Republicans move to reinstate work-search requirement
MADISON, Wis. (AP) — Republican legislators reinstated a requirement Wednesday that unemployed people look for work in order to qualify for benefits, advancing part of a broader GOP effort to alleviate a statewide worker shortage.
The Legislature’s Republican-controlled rules committee voted to reinstate the requirement beginning Sunday, pushing aside Democratic members’ complaints that the move is premature and won’t help employers fill vacancies.
“It’s not onerous to ask people to look for work while receiving unemployment benefits,” committee co-chairman Rep. Adam Neylon, a Republican from Pewaukee, said during a hearing ahead of the vote. “We’re trying to be responsive to the conditions out there. What we hear is we need more workers.”
Wisconsin law requires people seeking unemployment benefits to search for work at least four times a week. Democratic Gov. Tony Evers issued an executive order suspending the requirement in March 2020 as the COVID-19 pandemic was taking hold and businesses shut down.
Lawmakers have extended the suspension through emergency rules. But Wisconsin’s unemployment rate has fallen as the pandemic has waned — it now stands at 3.8%, far below the national average of 6% — and employers can’t find workers.
Republicans argue that generous unemployment benefits are encouraging people to stay home. Labor experts say it’s not just the benefits; some have been reluctant to return to work because they’re afraid of catching COVID-19, many women have left the workforce to care for their children and others have found new occupations, they say.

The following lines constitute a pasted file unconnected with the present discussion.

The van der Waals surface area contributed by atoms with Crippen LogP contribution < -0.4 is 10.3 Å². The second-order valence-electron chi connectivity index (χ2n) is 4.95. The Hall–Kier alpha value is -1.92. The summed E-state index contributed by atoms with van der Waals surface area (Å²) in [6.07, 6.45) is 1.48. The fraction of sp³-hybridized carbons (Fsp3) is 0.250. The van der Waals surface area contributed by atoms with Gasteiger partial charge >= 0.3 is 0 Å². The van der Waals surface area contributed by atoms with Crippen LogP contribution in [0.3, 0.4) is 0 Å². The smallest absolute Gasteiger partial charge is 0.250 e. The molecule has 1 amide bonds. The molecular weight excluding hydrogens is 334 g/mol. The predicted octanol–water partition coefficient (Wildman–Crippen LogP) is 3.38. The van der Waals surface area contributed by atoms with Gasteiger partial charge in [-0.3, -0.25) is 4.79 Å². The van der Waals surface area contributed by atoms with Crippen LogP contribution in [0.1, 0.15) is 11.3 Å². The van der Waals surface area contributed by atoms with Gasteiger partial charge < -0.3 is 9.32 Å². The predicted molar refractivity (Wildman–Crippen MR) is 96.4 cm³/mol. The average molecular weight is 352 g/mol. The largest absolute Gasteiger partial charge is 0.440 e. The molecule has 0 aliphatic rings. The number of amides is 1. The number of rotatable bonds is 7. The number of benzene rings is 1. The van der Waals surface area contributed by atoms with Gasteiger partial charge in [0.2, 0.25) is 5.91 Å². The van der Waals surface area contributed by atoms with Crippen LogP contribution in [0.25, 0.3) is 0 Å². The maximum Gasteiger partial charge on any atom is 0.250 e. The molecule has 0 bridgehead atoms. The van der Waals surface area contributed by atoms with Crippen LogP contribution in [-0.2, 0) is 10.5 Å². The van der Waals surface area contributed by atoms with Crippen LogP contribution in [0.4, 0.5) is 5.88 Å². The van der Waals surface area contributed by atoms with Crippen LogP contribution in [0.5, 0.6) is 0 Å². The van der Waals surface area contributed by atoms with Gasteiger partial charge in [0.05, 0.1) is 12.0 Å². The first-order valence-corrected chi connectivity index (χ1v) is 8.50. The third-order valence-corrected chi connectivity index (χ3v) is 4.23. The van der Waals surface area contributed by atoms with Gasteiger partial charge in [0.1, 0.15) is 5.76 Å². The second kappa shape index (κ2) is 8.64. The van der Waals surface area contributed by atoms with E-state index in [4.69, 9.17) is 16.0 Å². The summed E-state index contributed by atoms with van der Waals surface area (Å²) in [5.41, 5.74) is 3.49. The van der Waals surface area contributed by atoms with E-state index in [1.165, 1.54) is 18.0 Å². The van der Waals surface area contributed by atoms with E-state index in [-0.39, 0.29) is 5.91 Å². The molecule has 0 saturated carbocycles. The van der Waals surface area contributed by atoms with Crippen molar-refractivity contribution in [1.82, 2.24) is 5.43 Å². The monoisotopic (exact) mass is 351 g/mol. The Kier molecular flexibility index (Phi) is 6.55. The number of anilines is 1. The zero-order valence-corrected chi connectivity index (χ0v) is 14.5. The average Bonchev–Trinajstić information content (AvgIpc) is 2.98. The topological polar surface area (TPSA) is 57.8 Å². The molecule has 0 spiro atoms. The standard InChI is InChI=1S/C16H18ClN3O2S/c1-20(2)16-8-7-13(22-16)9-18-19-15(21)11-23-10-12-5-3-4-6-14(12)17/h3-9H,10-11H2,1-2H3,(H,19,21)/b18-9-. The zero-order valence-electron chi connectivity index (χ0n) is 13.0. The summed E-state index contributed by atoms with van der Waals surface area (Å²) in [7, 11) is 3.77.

The work-search requirement was set to automatically take effect again in July, but Republicans don’t want to wait that long as businesses struggle to fill vacancies.
State Department of Workforce Development Secretary Amy Pechacek urged the committee during the hearing to just let the requirement come back into play in July. She said the agency is training new staffers on how to track work searches after turning off their tracking systems last year, and is preparing an outreach campaign to let recipients know they’ll need to start looking for work again.
Reinstating search requirements immediately will result in claims being delayed or denied because they won’t meet the requirements, she said. She also argued that unemployment benefits aren’t keeping recipients out of the job market.
Bill Smith, director of the Wisconsin chapter of the National Federation of Independent Businesses, told the committee that employers are struggling. Reinstating the search requirement won’t solve the problem but would help, he said.
Republican committee members argued that the Biden administration earlier this month announced it would work with states to reinstate work-search requirements but Wisconsin Democrats don’t like the requirements and are trying to get around them.
“When a person is receiving unemployment, should they also be looking for a job?” Sen. Duey Stroebel of Saukville bluntly asked Pechacek. “Yes or no?”
“Yes,” Pechacek said.
All six Republicans on the committee voted for reinstatement. All four Democrats voted against it.
The vote was one prong of a larger Republican plan to erase generous pandemic-related unemployment benefits. The GOP on Tuesday unveiled a bill that would end a $300 weekly federal unemployment supplement. The payment is on top of the state’s weekly $370 unemployment benefit.
The supplement is set to expire Sept. 6, but Assembly Speaker Robin Vos has said he’s worried it could be extended. More than a dozen states with Republican governors have already moved to eliminate the federal supplement.
The bill also would prohibit the DWD from waiving work-search requirements for any reason related to COVID-19.
Vos has said the bill could get floor votes as early as next month. Evers opposes it, however, and said Wednesday he was “strongly considering” vetoing the measure.
The governor called the GOP push to restore the work-search requirement and eliminate the federal supplement “Republican talking points.” The real problem is Wisconsin just doesn’t have enough people, he said.
“We all know in order for us to have a robust economy we need more people in the state of Wisconsin,” Evers said, “and one of the ways we can draw people to Wisconsin is to ensure we have a high quality of life. And if we focus on that instead of the drumbeat of ‘Let’s take money away from people who are unemployed,’ I think we will be better off.”
Associated Press writer Scott Bauer contributed to this report.